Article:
School Projects On Bartering

By James Harvey Stout (deceased). This material is now in the public domain. The complete collection of Mr. Stout's writing is now at .


When I was in the seventh grade, I got an "A" in history every time, because my teacher let me do extra work, for extra credit. I wrote reports regarding Ben Franklin, the Liberty Bell, the Battle of Lexington, and other subjects from that exciting time in U.S. history.

If I had known about bartering, I might have written about the colonists who were trading with one another. (They would trade horses for wooden wagons, or a musket for some wheat.) After all, the new nation did not have a good system of money yet, so the people had to do a lot of bartering.

In many of our classes at school, we can use our knowledge of bartering. And we can learn more about the subject. Here is a list of class projects or reports for some of our classes:


  1. Write a report regarding bartering in colonial America. The colonists traded lumber, corn, nails, and many other items.
  2. Write an essay regarding the use of wampum. The Native Americans used these shells for bartering.
  3. Write about the earliest forms of money. The Romans used salt; the Babylonians used barley and uncoined silver.
  4. Interview some older folks who bartered during the Great Depression of the 1930's. Ask them what they traded, what they got in return, and how they set up the deals. Write a report regarding this.
  5. Make a chart with illustrations of some of the earliest types of money: iron, gold, shells, grains, cloth, weapons. fish, tea, beads, diamonds, and fur.


  1. Draw a scene from "Jack and the Beanstalk," where Jack is trading his cow for the magic beans.
  2. Draw something which you want to get by bartering. You might make a picture of a color TV set, or an IBM computer, or a chocolate cake.
  3. Make something to trade away. This could be a water-color drawing, a portrait of Jennifer, a sculpture, or calligraphy of a poem.
  4. At the end of the school year, take some of your art projects to the flea market, and a rent a booth, to trade them or sell them.
  5. Do some calligraphy, to make a small poster. On the poster, describe something which you want to trade away. Put the poster on a bulletin board (at school or in town).
  6. If your parents are members of a barter club, ask them to use their club's units (like money) to buy art supplies for you.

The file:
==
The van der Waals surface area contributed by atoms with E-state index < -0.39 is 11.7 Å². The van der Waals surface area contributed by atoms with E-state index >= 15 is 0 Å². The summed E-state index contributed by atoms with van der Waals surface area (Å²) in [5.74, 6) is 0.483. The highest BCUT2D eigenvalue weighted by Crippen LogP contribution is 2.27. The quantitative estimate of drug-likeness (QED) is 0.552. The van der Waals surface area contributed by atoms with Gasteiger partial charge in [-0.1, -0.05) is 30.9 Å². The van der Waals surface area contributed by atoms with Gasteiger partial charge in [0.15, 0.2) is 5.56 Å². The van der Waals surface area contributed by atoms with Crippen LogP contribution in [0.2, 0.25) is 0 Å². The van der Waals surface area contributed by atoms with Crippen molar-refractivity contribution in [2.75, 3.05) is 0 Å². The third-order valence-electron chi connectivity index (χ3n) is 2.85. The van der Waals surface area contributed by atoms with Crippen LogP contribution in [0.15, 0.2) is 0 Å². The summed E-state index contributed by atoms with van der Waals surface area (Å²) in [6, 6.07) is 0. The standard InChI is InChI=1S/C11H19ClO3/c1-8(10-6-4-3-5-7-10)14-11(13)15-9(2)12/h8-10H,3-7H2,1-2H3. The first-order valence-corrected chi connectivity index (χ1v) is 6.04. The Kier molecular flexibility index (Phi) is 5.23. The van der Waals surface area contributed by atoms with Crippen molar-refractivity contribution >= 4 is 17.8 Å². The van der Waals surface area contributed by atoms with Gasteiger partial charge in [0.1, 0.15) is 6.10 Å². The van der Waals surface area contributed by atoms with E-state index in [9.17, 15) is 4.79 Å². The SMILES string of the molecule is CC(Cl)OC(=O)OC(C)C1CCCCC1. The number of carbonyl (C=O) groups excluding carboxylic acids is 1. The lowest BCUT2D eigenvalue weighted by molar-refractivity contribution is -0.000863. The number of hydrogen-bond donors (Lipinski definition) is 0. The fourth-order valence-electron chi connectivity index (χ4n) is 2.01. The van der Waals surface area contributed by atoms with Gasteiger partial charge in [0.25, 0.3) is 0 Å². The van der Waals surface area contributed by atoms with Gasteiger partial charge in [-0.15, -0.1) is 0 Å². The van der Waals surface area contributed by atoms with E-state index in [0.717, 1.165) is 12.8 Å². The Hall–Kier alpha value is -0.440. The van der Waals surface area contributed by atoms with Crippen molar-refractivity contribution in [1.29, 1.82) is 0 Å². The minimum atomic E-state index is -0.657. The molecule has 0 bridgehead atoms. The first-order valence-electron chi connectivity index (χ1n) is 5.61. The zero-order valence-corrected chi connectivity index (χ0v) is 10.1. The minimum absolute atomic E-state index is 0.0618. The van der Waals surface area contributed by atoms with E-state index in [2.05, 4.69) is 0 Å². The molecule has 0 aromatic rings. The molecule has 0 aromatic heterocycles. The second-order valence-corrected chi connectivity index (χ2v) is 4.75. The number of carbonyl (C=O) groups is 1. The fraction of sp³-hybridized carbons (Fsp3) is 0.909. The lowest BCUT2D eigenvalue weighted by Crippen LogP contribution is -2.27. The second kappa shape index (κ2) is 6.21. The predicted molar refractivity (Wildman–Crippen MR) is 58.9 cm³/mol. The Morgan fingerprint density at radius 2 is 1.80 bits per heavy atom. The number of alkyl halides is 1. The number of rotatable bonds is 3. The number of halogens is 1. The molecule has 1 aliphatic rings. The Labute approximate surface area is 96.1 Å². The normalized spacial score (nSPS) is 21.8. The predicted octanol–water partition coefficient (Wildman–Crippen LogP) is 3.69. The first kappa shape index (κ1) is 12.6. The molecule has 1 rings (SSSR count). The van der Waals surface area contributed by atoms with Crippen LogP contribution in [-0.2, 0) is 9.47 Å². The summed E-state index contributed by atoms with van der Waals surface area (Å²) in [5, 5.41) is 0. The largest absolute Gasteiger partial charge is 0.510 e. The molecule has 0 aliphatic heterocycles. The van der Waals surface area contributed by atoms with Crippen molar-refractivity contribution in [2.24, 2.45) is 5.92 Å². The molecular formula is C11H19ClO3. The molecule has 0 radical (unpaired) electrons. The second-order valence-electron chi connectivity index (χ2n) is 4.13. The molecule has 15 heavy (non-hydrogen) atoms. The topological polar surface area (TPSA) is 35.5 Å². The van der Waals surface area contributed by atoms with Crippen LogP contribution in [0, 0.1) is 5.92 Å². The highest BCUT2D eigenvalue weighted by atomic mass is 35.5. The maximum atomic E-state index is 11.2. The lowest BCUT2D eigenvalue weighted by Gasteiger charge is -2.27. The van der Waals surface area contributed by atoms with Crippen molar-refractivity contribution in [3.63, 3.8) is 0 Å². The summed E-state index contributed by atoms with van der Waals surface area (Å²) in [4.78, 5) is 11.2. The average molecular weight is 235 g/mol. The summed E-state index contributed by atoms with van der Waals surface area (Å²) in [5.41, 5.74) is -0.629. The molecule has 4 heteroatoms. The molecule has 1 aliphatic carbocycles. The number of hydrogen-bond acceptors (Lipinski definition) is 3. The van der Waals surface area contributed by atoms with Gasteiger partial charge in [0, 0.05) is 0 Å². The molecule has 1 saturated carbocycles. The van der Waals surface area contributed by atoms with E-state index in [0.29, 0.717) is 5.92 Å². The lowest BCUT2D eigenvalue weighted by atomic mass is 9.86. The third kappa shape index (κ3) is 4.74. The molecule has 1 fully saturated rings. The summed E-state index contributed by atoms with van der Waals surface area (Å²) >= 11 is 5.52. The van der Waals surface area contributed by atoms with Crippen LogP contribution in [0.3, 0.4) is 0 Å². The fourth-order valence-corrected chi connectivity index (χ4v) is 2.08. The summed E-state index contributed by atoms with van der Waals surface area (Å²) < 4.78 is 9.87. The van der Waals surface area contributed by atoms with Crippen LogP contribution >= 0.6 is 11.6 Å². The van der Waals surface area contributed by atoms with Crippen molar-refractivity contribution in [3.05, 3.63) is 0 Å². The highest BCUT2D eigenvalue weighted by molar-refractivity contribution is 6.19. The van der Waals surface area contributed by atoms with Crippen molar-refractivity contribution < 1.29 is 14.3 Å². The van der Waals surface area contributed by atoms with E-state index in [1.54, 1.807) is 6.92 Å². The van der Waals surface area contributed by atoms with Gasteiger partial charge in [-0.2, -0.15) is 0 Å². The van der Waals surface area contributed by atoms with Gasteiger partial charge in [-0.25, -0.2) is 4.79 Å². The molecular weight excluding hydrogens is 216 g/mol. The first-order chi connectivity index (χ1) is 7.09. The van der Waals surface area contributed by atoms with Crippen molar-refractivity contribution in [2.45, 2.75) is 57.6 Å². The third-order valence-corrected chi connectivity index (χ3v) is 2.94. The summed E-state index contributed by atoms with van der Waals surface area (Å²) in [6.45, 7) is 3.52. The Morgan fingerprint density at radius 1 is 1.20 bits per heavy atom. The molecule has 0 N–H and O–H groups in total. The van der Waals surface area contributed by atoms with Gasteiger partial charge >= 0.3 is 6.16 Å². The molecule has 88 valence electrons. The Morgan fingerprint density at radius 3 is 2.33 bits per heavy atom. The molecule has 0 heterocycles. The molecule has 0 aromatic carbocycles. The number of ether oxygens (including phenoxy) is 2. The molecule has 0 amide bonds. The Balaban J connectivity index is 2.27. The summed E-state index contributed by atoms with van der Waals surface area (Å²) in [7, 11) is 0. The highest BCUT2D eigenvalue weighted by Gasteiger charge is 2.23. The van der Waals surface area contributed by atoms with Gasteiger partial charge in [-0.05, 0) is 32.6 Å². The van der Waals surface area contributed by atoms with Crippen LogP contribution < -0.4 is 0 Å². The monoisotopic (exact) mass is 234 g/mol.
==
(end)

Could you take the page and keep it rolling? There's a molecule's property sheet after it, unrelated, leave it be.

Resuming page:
1. When you need to write a book report, write the report about this book or another book regarding bartering.
  2. Barter some books to a friend or to a second-hand store, to get other books.


  1. Make something which you know you can trade away.
  2. In the class, find someone who likes to barter. That person will make what you want, and you will make what the person wants. Then you will trade the items.


  1. Write a fictional story about a Russian cosmonaut who lands in your uncle's back yard, and tries to barter with him to get a ride to the Russian embassy.
  2. Write a Christmas play about a boy who barters to get presents for everyone in his family.
  3. Write a story in which you trade a notebook for something else. Then you set up 10 more trades, and each time you get something better. By the tenth trade, you have bartered your way up to a bright red Triumph sports car or another expensive item.
  4. Write an essay to describe 12 ways in which bartering can improve your teacher's life.
  5. Make up a story about the first barter deal which took place in history. A caveman probably traded a spear for a mastodon steak.


  1. Write a song about bartering The lyrics can be fun or serious. They can tell about a deal which you want to make. (In a humorous song, you might trade your bicycle for a space shuttle -- or your radio for the world's fastest computer. Good luck!)
  2. Trade for a new musical instrument. Put an ad on the school's bulletin board, or in your newspaper's classified ads. Ask your music teachers whether they know anyone who might want to make the deal.
  3. Trade your popular-music books with someone else. Then learn the songs from your cousin's "Michael Jackson Songbook,'' while he enjoys your "Mariah Carey Songbook."
  4. Trade music lessons with your friends. Teach them how to play your musical instruments. They can teach you how to play their instruments.